The Rolling Stones have released upscaled 4K versions of the two videos shot in 1968 by director Michael Lindsay-Hogg for Jumpin' Jack Flash.
The first of the two videos features a makeup-free band line-up, and uses a completely unique, live version of the song, whereas the second version features the band in make-up, with Mick Jagger singing a live vocal as the other members of the band mime to the recorded backing track.
“We shot the one without the makeup first,” explains Lindsay-Hogg. "They were great. As we were doing it, I felt there was an ingredient missing, although at that point I didn’t know what it was. We had a small meal break and I saw Brian Jones sitting by the makeup table and sort of playing with the colours – putting it on his face and then wiping it off – and I thought, ‘Huh. That’s a real interesting look.’
"And so I said to Mick, Keith, Charlie and Bill, ‘Just go over there to the makeup table and see what it’s like if you put some stuff on your face – either stripes or eye makeup, or full-face glitter, whatever strikes you.’”
“They worked with our very bright makeup person Linda DeVetta and they kind of got into it," Lindsay-Hogg continues. "After about an hour they looked different, especially Keith and Brian. Then we found the big, space alien glasses. We got something much better than we might have had, left to our own devices. It crystallised what it should be. It’s one of those serendipitous moments where all the things that might have gone wrong, didn’t.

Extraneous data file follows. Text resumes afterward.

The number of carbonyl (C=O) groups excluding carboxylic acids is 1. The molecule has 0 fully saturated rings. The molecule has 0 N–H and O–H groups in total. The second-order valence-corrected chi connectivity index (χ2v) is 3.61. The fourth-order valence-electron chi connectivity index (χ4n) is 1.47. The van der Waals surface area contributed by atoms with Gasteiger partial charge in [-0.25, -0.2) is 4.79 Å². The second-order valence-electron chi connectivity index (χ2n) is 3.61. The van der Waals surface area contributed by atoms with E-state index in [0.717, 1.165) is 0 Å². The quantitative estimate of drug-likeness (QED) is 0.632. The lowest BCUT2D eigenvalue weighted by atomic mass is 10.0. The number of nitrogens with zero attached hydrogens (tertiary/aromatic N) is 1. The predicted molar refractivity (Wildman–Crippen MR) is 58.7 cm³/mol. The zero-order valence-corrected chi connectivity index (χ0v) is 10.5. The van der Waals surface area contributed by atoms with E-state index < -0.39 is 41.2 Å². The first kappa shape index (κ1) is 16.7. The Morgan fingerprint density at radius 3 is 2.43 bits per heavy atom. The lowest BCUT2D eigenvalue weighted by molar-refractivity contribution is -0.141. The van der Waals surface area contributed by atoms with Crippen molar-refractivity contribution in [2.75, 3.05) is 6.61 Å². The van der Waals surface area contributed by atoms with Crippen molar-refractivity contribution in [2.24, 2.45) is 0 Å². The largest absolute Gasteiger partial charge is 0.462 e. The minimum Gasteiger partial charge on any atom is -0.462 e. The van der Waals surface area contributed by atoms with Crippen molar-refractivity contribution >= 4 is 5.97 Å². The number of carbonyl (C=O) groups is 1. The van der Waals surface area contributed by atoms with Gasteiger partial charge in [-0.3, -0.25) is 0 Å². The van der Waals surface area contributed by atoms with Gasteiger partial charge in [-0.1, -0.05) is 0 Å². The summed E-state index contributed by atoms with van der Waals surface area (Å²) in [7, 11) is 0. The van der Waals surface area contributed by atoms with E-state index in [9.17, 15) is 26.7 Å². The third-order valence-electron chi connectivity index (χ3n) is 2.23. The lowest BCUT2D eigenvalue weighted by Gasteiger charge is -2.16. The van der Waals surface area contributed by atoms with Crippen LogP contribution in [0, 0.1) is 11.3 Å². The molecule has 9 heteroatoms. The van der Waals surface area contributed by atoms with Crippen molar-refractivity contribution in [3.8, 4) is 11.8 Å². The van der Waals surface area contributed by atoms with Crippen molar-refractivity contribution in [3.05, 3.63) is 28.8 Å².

"The director of photography, Tony Richmond, and I thought there’s another way to light them as well, because it was kind of general performance lighting on the first one we shot in the early afternoon. In the second version, we shot them in these shadows. It was much more to do with shadows, and Mick coming in and out of light, and that whole little walk he does at the beginning. We put that together, and that’s the one they liked best because it had a slightly decadent feel to it.
"When I edited them and played them back, they loved the videos. I’d hate to think they didn’t, because then I went on to do their videos for 15 years."
Six months after making the videos for Jumpin' Jack Flash, Lindsay-Hogg would direct The Rolling Stones Rock and Roll Circus, a film the band were so unhappy with it wasn't released until 28 years later. And in 1970, he directed Let It Be, the Beatles film that was used by director Peter Jackson as the basis for his eight hour documentary The Beatles: Get Back in 2021.